3 things all Startups should know about Intellectual Property


I was recently privileged to be part of BEAM, an entrepreneur and startup event. They are a movement dedicated to bringing together Entrepreneurs in a fun, inspiring, and insightful environment. Comparatively, many startup events traditionally focuses only on funding, hacking, and branding among others but do not cover the all-important topic of intellectual property (IP). As a result, there is still a huge gap on the lack of IP awareness amongst the startup owners.

One would think because of the lack of emphasis in Southeast Asia, IP protection itself is not important. Well that certainly isn’t true. Malaysia boast quite a reputation in IP protection, which is telling in the amount of research and development expenditure (% of GDP) based on data from World Bank . We are only trailing behind Singapore in Southeast Asia and well ahead of Thailand by some distance too. This certainly shows confidence of the prospect of successful R&D in this part of the world.

Source: World Development Indicators (WDI), February 2016

As commercial and private corporation are spending money on R&D, for startups on the other hand there is a stark contrast.  In my conversations with many startups, they tend to ponder “Is it really all that important to think about IP when you’re a new business just starting out?” In my opinion, it certainly is very important. After the industrial revolution of America and Europe, as Asia was emerging, we were indirectly labelled as the copycat countries, but in recent times, we have been ourselves creating and innovating, hence the need to protect IP is now even greater. Now that we are on the other side of the coin, ignorance is definitely not as blissful as it used to be.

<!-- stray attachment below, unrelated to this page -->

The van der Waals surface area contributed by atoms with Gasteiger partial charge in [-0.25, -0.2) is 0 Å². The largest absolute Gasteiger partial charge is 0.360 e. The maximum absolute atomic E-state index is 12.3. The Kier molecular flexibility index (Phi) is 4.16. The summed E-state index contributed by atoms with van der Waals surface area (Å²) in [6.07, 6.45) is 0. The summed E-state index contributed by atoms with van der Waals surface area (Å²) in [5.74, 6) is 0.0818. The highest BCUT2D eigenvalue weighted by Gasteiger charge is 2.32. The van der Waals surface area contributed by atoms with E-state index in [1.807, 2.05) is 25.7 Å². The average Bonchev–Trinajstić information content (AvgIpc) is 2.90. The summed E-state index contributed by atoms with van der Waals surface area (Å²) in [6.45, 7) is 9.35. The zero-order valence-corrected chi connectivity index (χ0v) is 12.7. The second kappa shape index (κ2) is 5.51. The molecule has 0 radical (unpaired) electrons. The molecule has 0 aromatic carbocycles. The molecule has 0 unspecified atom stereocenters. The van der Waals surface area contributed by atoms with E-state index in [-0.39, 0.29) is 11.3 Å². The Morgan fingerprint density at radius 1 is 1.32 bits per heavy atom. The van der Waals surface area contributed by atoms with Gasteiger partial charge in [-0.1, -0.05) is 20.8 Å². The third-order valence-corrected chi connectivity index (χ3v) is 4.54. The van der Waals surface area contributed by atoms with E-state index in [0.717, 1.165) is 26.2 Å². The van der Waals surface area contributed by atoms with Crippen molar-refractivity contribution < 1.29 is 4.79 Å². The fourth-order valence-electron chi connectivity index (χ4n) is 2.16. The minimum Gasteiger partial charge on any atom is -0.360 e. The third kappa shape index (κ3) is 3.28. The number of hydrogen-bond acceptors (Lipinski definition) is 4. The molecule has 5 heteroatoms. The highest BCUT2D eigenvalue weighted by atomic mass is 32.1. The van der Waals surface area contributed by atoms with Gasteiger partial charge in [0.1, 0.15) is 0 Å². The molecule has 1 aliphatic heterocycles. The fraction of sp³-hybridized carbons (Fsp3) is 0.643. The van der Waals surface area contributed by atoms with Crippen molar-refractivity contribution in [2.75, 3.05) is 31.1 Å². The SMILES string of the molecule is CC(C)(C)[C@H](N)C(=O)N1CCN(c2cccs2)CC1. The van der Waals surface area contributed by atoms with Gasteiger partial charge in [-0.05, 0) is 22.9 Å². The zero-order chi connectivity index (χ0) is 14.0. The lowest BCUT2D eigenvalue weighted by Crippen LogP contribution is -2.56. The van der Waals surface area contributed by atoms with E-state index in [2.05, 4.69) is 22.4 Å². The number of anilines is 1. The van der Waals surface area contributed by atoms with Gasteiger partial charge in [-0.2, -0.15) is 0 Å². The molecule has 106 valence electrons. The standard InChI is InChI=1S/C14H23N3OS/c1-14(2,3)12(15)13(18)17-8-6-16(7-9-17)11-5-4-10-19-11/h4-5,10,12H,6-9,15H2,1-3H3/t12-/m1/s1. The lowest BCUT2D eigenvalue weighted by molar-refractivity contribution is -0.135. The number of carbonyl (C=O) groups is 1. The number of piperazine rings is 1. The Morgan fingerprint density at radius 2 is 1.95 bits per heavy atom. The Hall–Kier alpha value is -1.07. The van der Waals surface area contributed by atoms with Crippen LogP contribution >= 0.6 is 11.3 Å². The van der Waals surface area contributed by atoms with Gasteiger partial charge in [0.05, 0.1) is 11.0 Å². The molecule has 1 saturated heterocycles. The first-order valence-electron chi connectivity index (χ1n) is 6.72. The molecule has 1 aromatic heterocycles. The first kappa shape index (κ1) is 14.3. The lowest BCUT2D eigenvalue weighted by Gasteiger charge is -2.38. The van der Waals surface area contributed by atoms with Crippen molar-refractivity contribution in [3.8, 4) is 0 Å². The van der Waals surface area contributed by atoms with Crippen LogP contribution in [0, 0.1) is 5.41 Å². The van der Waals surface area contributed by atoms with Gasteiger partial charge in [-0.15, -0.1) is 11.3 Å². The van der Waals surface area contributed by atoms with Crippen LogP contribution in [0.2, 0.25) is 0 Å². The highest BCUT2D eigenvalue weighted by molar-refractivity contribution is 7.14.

Where to start you would ask? Well, like all businesses, a startup is not all that different, and vision is a key ingredient to success. Hence, knowing what you want to do with your IP is very important. Don’t just file and protect your IP simply out of fear, or do the same just because everybody else is doing it, or that someone says you need it. You do need IP but most importantly you must understand why you need it. Here are 3 things to consider in all things intellectual property.

1. WHAT is IP? 

Identifying one’s IP rights have been one of the most frequently asked questions I get. “What is IP all about?” We have many technical terms for it but I will attempt to describe it as simple as I possibly can.

Trademarks Your unique BRANDthat others can identify
Patents Your TECH-nology which solves a problem
Industrial Design Your PRODUCThaving creative design
Copyrights A CREATOR’srights to their own original work in music, arts, writing or performance
Trade Secret IDEASthat could offer your business a competitive advantage
Commercialisation Getting your BRAND, TECH, PRODUCT, CREATION and IDEA out to the MARKETand reap the benefits of your IP ownership

However like all lawyers and their disclaimers, this description is merely to make the subject more relatable and it may not reflect the all-encompassing meaning of each component. For a more comprehensive understanding, download this pdf from World Intellectual Property Organization (WIPO).

2. WHY IP is important?